Chess psychometrics – Women in Chess

After looking at the rating gaps between ethnic groups, we will today turn our inquiring gaze towards the relative performance of women in chess. More than a decade ago, there was a paper that purported to explain the relative absence of female players at the very top by the low participation rate of women [1].

This never sounded particularly convincing to me, because if underrepresentation were the only reason, we would expect a women among the top twenty (at a 1:19 underrepresentation) and 5 women among the top 100. Instead there are 0 and 1 women in the top 20 and the top 100. I also knew that women average roughly 200 points lower in the German rating system. So a lower performance across the board based on differential ability or interest in the game seemed more likely.

Initially, my investigation supported this suspicion. For 150,000 men and 16,000 women among the active chess players in my database, the men have on average roughly a 200 Elo advantage (1679 vs 1474). A closer look at the distributions, however, made it unlikely that this gap is due to innate differences.

As we can see, the female curve is not even remotely gaussian. The true bell curve seems to be hidden under an avalanche of beginners. By restricting the dataset to those players born between 1960 and 1990, we eliminate most of the influence of age and almost all beginners.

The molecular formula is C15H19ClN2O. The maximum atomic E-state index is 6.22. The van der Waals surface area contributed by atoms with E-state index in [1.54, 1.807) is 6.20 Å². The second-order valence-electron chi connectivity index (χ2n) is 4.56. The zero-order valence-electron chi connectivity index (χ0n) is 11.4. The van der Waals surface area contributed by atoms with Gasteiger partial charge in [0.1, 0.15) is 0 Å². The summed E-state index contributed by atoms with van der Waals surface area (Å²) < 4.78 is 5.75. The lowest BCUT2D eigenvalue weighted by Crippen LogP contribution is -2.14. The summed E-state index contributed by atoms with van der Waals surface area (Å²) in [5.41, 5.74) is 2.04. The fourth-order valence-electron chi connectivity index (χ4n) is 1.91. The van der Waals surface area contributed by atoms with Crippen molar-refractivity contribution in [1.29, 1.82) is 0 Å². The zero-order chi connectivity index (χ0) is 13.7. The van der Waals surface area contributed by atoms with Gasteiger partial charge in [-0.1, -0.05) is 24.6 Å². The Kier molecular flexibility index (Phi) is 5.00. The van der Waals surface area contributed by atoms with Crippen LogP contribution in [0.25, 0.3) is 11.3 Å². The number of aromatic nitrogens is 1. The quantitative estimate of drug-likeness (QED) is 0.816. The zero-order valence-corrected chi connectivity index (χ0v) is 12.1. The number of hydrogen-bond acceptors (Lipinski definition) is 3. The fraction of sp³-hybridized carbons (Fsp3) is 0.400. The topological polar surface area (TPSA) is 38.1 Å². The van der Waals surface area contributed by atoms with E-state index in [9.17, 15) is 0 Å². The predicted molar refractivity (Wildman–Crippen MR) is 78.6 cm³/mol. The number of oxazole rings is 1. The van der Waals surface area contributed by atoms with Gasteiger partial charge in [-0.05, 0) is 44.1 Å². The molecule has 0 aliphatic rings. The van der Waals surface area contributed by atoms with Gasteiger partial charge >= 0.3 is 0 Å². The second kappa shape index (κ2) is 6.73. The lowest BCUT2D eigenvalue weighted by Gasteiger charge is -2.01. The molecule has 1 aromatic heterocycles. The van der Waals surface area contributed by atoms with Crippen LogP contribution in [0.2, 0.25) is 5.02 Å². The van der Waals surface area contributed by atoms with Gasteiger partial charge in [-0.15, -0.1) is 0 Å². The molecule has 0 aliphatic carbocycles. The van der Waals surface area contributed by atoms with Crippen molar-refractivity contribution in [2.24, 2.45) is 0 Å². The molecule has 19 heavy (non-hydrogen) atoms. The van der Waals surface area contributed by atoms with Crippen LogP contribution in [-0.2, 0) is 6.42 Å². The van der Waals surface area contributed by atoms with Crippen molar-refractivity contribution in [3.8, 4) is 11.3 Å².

Now, the avalanche of very weak players is almost completely purged and the bell curves become very similar. There is actually a female advantage between 2100 and 2400. Maybe this is the area where you are very good as a woman but nothing special as a man (the rating necessary for women titles fall into the space: 2100 for women fide master, 2200 for women international master and 2300 for women grandmaster).

After 2500 there is a distinct male advantage, which reproduces the observation that underrepresentation cannot explain the under representation at the very top. However, given that overall these bell curves are very similar and given that there was actually a women in the top ten only a decade ago, this doesn’t seem to point to innate ability differences.

Of course, underrepresentation can hide innate ability differences, if the female players are just sampled from a higher percentile of innate talent. But this is difficult to investigate and certainly beyond this blogpost.

[1] Why are the best women so good at chess?


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